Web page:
Unique masterpiece makes movie history

LEGENDARY South Korean director Bong Joon-Ho made history on Monday when his hit flick Parasite became the first foreign language film to ever win the Oscar for Best Picture.

Bong’s extraordinary achievement at the 92nd Academy Awards capped off a throng of accolades the film has received this award season and is elevated further when considering the behemoths he was up against.

Scorsese’s three-and-a-half hour gangster opus The Irishman, Tarantino’s ever-subversive Once Upon a Time … in Hollywood and Noah Baumbach’s incredibly realised Marriage Story fell short of Bong’s latest due to one inarguable truth: we knew what to expect.

That is not so much a critique of any of these films, all of which were some of the best put out by their respective auteurs in years, but a resounding endorsement of Bong’s latest.

Parasite is unlike anything I’ve ever seen.

Described in some circles as a dark comedy, others as a mystery/ thriller, and elsewhere yet as something akin to a capitalistic horror, the 2019 film is difficult to present cleanly.

Its eclecticism makes it frustrating to talk about, in large part because to ruin even one of the numerous twists and surprise tonal shifts that riddle its runtime could be regarded as a moviegoer’s cardinal sin.

Suffice to say, the film succeeds in merging these aforementioned genres in a way that ensures you never quite know where you’re going.

The simple premise is this; a family, clinging to the lowest rung of the socio-economic ladder in South Korea’s capital of Seoul, find themselves in the employ of their far wealthier counterparts by way of luck.

An unexpected discovery, and the word ‘unexpected’ cannot be stated enough, soon threatens their shot at financial stability.

That’s it. That’s all I can say.

Parasite is buoyed by some incredible performances by Kang-ho Song, an acting titan in South Korea comparable in prestige to Al Pacino, Woo-sik Choi and So-dam Park.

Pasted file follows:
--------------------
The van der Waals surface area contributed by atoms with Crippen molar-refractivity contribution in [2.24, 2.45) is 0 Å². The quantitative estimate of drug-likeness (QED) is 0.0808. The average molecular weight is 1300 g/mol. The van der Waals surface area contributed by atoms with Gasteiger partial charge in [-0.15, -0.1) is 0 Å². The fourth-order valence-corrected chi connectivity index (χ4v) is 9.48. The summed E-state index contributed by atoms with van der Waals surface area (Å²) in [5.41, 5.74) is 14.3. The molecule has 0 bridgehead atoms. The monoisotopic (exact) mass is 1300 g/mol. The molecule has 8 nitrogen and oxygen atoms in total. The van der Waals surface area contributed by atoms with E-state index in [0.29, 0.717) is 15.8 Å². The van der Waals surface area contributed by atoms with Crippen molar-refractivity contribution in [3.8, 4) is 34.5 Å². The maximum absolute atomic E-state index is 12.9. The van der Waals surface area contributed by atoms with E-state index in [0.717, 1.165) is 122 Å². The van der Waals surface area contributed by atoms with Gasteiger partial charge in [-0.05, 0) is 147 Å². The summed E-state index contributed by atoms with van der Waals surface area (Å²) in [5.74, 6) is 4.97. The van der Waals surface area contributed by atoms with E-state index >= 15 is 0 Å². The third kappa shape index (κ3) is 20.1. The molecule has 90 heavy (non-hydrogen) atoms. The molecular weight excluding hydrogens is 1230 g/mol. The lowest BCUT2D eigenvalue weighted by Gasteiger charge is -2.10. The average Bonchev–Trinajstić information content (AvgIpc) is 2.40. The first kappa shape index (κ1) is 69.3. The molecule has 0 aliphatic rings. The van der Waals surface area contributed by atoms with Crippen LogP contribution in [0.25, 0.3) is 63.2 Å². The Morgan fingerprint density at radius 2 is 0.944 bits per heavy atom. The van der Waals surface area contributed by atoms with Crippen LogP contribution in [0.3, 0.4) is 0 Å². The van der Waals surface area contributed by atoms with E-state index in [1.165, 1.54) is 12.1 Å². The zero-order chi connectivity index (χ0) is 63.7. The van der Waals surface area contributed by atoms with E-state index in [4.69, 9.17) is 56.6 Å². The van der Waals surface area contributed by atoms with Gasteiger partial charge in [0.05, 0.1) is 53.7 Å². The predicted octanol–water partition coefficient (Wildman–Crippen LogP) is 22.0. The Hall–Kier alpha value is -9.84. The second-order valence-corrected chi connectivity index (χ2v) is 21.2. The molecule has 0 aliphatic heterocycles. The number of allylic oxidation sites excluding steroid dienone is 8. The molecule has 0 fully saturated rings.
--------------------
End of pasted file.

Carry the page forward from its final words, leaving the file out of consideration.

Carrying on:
The visuals are sharp, the score suits perfectly, and the script and dialogue, which shifts between Korean and occasionally English, is witty, realistic and memorable.

While the subtitle averse might find the idea of a foreign language film daunting, Parasite does not feel inaccessible in the slightest.

Bong has a proven history of merging the world of Western cinema with its Asian equivalent, having directed cross cultural crowd pleasers like 2013’s Snowpiercer and Okja four years later.

Much like these films, Parasite explores themes relevant and familiar to audiences across the globe, and is likely to strike a chord with almost everyone because of it.

It serves as a biting dissection of class struggle and income inequality, as well as a morally-challenging exploration of the lengths we will go to in order to make a life for our loved ones.

It’s funny. It’s clever. It’s brutal and unnerving and immensely satisfying, and hands-down the right choice for Best Picture this year.

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Film festival dives in deep

AUDIENCES at the Ocean Film Festival coming to Albany this month will witness the wonders of the big blue deep from the comfort of a theatre seat.

Coming to the Albany Entertainment Centre on February 26, the Ocean Film Festival will showcase a selection of short films spanning from the North Pole to the South Pacific.

These films from around the globe document the beauty and power of the ocean and celebrate the divers, surfers, swimmers and oceanographers who live for the sea’s salt spray, who chase the crests of waves and who marvel at the mysteries of the big blue.

Each of the festival’s films conveys a deep respect and appreciation for the world’s oceans and the creatures that call them home.

A Corner of the Earth starring professional surfer Fraser Dovell explores his surfing during the brutal northern winters.

Swimming With Gentle Giants highlights wildlife photographer Scott Portelli’’s documentation and capturing of humpback whale behaviour in Tonga.

Deep Sea Polynesia shows a team of divers exploring the South Pacific’s coral during dives of up to 150m of previously unexplored waters.

You can secure your tickets to the event via the entertainment centre’s website – albanyentertainment.com.au – or at the box office.